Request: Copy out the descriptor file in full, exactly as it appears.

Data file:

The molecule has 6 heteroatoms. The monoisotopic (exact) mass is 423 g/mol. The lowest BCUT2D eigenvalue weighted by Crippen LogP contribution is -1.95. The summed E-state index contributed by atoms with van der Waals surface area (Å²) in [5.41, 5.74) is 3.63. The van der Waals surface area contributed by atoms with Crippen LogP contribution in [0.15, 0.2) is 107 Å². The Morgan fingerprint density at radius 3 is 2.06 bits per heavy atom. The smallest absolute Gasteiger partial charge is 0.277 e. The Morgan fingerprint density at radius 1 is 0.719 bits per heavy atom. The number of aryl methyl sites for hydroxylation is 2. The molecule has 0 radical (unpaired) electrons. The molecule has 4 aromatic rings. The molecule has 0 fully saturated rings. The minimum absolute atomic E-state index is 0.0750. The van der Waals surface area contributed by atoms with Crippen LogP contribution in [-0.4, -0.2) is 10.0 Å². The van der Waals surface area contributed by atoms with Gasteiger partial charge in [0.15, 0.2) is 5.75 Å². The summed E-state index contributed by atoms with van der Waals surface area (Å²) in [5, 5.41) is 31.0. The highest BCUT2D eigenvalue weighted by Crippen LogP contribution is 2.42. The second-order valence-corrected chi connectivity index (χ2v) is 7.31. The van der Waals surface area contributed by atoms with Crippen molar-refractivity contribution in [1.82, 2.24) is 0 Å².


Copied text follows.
The molecule has 6 heteroatoms. The monoisotopic (exact) mass is 423 g/mol. The lowest BCUT2D eigenvalue weighted by Crippen LogP contribution is -1.95. The summed E-state index contributed by atoms with van der Waals surface area (Å²) in [5.41, 5.74) is 3.63. The van der Waals surface area contributed by atoms with Crippen LogP contribution in [0.15, 0.2) is 107 Å². The Morgan fingerprint density at radius 3 is 2.06 bits per heavy atom. The smallest absolute Gasteiger partial charge is 0.277 e. The Morgan fingerprint density at radius 1 is 0.719 bits per heavy atom. The number of aryl methyl sites for hydroxylation is 2. The molecule has 0 radical (unpaired) electrons. The molecule has 4 aromatic rings. The molecule has 0 fully saturated rings. The minimum absolute atomic E-state index is 0.0750. The van der Waals surface area contributed by atoms with Crippen LogP contribution in [-0.4, -0.2) is 10.0 Å². The van der Waals surface area contributed by atoms with Gasteiger partial charge in [0.15, 0.2) is 5.75 Å². The summed E-state index contributed by atoms with van der Waals surface area (Å²) in [5, 5.41) is 31.0. The highest BCUT2D eigenvalue weighted by Crippen LogP contribution is 2.42. The second-order valence-corrected chi connectivity index (χ2v) is 7.31. The van der Waals surface area contributed by atoms with Crippen molar-refractivity contribution in [1.82, 2.24) is 0 Å².